Alabama heritage garden will use ‘Three Sisters’ to demonstrate Indigenous planting method

By Melodie Woerman
Posted Apr 25, 2023

[Episcopal News Service] Visitors to the soon-to-be-completed Cherokee Heritage Garden at the Church of the Good Shepherd in Decatur, Alabama, will be able to see the plants that sustained Indigenous people in North America for centuries – the “Three Sisters” of corn, beans and squash – growing on land that once belonged to the Cherokee people.

And those plants will come from seeds with origins dating to the 19th century when they were taken by some of the more than 16,000 Cherokee people with them on the Trail of Tears, the 1838 forced march that moved them from their ancestral homelands in the Southeast, including Alabama, to what is now Oklahoma.

Seed from this corn grown in 2022, using seeds from the Cherokee Nation Seed Bank, will be planted as part of the Cherokee Heritage Garden demonstrating the Three Sisters method of planting, at the Church of the Good Shepherd in Decatur, Alabama. Photo: Bude VanDyke

The seeds come from the Cherokee Nation Seed Bank and are made available to Cherokee citizens for cultural and educational uses, the Rev. Bude VanDyke, the church’s rector and a part of the Eastern Band of the Cherokee, told Episcopal News Service, with the seed donation coming through a woman he knows who is an enrolled member of the Cherokee Nation. He received some heritage corn seed last year, which he grew so there would be plenty to plant in the heritage garden, with the hope that these new plants will help perpetuate the seeds’ historic nature.

The creation and preparation of the 65-by-65-foot garden plot on church property is funded by a $54,750 United Thank Offering grant, which also has provided for the construction of a garden fence, a storage shed and a 20-by-20-foot pavilion where groups can learn more about the garden and Indigenous planting methods. Solar power, rainwater collection and gravity will be used to irrigate the garden.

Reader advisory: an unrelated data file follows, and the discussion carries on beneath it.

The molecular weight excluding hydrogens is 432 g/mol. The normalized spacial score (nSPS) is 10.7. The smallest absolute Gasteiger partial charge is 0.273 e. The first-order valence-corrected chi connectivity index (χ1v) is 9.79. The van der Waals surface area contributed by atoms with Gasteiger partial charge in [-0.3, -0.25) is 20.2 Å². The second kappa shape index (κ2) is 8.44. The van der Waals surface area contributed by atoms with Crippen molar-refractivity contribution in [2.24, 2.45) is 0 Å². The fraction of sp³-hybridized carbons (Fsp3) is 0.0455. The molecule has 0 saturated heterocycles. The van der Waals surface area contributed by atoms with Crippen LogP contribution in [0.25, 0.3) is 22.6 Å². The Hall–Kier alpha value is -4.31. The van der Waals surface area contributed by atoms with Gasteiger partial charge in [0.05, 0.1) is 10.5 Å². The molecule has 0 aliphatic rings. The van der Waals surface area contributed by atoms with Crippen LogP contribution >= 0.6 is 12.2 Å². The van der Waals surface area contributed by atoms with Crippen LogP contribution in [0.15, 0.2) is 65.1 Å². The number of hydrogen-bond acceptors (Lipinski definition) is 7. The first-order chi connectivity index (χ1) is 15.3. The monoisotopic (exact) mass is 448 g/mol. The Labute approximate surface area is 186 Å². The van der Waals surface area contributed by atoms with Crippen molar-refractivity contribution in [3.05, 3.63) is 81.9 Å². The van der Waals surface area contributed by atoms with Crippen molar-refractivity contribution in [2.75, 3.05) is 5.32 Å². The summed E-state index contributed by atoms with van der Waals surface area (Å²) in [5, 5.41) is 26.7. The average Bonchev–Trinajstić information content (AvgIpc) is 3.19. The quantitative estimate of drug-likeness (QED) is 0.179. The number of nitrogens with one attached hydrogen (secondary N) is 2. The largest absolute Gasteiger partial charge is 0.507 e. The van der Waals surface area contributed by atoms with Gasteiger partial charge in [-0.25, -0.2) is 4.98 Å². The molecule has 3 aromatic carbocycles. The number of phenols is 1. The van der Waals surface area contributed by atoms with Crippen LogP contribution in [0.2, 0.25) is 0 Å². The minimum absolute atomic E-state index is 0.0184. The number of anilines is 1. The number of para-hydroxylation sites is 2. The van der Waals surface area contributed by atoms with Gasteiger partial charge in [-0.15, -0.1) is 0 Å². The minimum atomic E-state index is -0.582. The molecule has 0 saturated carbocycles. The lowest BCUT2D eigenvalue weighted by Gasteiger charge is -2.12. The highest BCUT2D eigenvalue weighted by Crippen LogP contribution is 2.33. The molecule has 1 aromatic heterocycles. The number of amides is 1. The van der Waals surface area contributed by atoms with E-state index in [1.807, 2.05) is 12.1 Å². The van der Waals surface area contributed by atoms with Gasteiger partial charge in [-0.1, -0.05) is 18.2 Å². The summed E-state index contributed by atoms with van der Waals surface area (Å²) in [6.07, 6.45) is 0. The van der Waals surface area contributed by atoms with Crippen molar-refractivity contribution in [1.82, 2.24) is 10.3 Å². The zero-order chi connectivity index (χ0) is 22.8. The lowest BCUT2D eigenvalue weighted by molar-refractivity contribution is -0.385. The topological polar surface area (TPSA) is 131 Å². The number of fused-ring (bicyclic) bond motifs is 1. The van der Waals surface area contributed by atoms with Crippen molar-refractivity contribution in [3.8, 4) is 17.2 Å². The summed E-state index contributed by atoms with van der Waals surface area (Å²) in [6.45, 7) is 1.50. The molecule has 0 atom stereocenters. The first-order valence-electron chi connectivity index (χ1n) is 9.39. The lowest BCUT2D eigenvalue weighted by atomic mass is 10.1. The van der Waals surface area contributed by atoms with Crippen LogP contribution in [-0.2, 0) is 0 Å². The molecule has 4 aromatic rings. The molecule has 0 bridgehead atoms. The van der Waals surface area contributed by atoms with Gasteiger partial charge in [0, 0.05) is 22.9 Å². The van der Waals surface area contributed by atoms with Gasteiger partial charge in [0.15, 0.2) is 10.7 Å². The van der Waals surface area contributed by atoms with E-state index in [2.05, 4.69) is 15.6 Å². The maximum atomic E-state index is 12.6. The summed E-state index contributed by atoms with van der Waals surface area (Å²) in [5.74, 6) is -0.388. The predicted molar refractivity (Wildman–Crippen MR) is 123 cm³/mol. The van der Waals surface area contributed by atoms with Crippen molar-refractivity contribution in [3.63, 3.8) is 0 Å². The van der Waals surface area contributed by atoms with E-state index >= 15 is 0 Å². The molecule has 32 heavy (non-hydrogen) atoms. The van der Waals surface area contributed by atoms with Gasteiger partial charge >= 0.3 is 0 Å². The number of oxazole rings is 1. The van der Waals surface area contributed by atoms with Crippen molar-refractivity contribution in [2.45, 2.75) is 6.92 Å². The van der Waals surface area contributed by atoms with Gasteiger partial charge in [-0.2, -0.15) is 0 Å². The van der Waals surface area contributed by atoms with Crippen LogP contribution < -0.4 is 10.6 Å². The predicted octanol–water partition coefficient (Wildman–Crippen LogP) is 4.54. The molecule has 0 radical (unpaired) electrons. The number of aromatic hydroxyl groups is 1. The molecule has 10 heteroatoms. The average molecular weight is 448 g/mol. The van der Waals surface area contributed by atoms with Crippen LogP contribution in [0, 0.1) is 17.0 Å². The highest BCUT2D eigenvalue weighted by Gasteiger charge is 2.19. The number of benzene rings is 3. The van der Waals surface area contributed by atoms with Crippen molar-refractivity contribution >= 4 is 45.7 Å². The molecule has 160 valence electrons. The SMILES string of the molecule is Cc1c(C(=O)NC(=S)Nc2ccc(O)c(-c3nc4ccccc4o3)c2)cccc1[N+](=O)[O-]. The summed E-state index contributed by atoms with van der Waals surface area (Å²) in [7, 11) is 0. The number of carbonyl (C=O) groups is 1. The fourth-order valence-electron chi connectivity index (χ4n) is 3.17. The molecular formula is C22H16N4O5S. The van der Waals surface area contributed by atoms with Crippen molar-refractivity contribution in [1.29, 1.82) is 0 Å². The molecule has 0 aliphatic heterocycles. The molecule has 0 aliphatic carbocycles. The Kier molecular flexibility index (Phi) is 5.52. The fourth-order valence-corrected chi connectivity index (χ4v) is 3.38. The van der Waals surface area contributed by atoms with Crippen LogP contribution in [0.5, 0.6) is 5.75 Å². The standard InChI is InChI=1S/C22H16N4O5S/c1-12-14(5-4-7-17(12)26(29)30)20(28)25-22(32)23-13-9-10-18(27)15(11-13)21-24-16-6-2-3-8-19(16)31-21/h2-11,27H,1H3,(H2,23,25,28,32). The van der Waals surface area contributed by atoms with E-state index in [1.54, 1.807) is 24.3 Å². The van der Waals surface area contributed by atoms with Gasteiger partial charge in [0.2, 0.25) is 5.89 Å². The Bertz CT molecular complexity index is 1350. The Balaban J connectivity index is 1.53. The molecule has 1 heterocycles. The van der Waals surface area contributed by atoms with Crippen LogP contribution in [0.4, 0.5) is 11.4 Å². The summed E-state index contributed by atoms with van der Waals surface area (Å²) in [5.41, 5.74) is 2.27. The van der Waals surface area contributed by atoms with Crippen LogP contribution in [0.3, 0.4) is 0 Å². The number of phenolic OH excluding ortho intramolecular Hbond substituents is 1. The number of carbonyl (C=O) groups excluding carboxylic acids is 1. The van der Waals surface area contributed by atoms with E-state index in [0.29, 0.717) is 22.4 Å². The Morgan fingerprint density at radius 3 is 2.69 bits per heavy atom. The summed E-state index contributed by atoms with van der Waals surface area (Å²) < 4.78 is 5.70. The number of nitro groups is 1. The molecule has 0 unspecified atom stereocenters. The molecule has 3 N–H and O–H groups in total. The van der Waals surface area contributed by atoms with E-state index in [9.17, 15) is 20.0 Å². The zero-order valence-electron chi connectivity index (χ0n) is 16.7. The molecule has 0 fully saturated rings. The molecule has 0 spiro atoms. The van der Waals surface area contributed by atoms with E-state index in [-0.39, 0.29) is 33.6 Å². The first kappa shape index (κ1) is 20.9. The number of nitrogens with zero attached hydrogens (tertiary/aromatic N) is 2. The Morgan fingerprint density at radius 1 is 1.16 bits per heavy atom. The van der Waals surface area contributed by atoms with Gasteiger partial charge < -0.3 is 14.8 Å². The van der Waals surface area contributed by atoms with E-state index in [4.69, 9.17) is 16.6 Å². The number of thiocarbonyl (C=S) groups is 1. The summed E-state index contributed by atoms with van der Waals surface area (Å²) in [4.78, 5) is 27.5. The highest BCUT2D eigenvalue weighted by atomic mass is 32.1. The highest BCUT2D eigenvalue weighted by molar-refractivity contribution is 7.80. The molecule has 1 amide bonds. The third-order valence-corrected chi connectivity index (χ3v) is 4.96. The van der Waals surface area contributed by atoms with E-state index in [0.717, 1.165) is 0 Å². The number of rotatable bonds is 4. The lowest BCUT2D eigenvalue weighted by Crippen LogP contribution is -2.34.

VanDyke said he was inspired to think about a demonstration garden to honor the Cherokee people after hearing from Robert Fox about a project to honor Indigenous communities in North Dakota that were displaced by a dam in 1953. That project, also to begin this spring, was featured in a previous ENS story.

In addition, VanDyke said that east of the Mississippi River, “There’s not a lot of places where you can see any kind of Indigenous presence, and as a Cherokee descendant, that’s heartbreaking for me.”

The importance of the Three Sisters

Growing corn, beans and squash together was an Indigenous practice across North America that existed for centuries before the arrival of Europeans in the 17th century, VanDyke said. “When you plant these three things together, you actually get a better crop,” he said, since they form “a symbiotic sort of relationship.”

The Three Sisters Indigenous planting method creates a symbiotic relationship between corn, beans and squash. Graphic: Grace Rodgers/ U.S. Fish & Wildlife Service

As described by the National Agricultural Library, part of the U.S. Department of Agriculture, in the Three Sister planting method corn, beans and squash grow together in a mound and both protect and nourish each other. Beans absorb nitrogen from the air and convert it to nitrates that fertilize the soil for the corn and squash. The beans’ growth is supported by winding around the taller corn stalks. The large squash leaves both protect the roots of the corn and beans and help cut down on weeds by depriving them of sunlight.

The garden plot will have three large circles, each 21-feet in diameter, inside which the three plants will grow in smaller pods about 5-feet apart. Starting next year, to replenish the soil, Van Dyke said one circle will be planted in some other crop, perhaps legumes, and that practice will rotate yearly through the three circles.

A pollinator garden will be planted near the crops, and next year he hopes to plant some heritage tobacco seeds – tobacco being sacred in Cherokee culture – so people can learn more about that, too.

But in addition to the opportunity to showcase a way of agriculture that long had sustained Indigenous people, VanDyke thinks the garden will spark questions about how to best care for God’s creation. “The farming process the Europeans brought gave us the Dustbowl,” he said. And now that the earth faces an environmental crisis, “It’s time for the colonizer mindset to step back and say, okay, y’all managed this land for centuries and it was pristine when we got here. How can we get back to something closer to that?”

The garden also can point to a way for all people to approach the environment, he said, “a better way of doing things, a more climate-conscious way of doing things. And not only does the dominant culture benefit from that, but so does Indigenous culture, because we’re all in this together.”

–Melodie Woerman is a freelance writer and former director of communications for the Diocese of Kansas.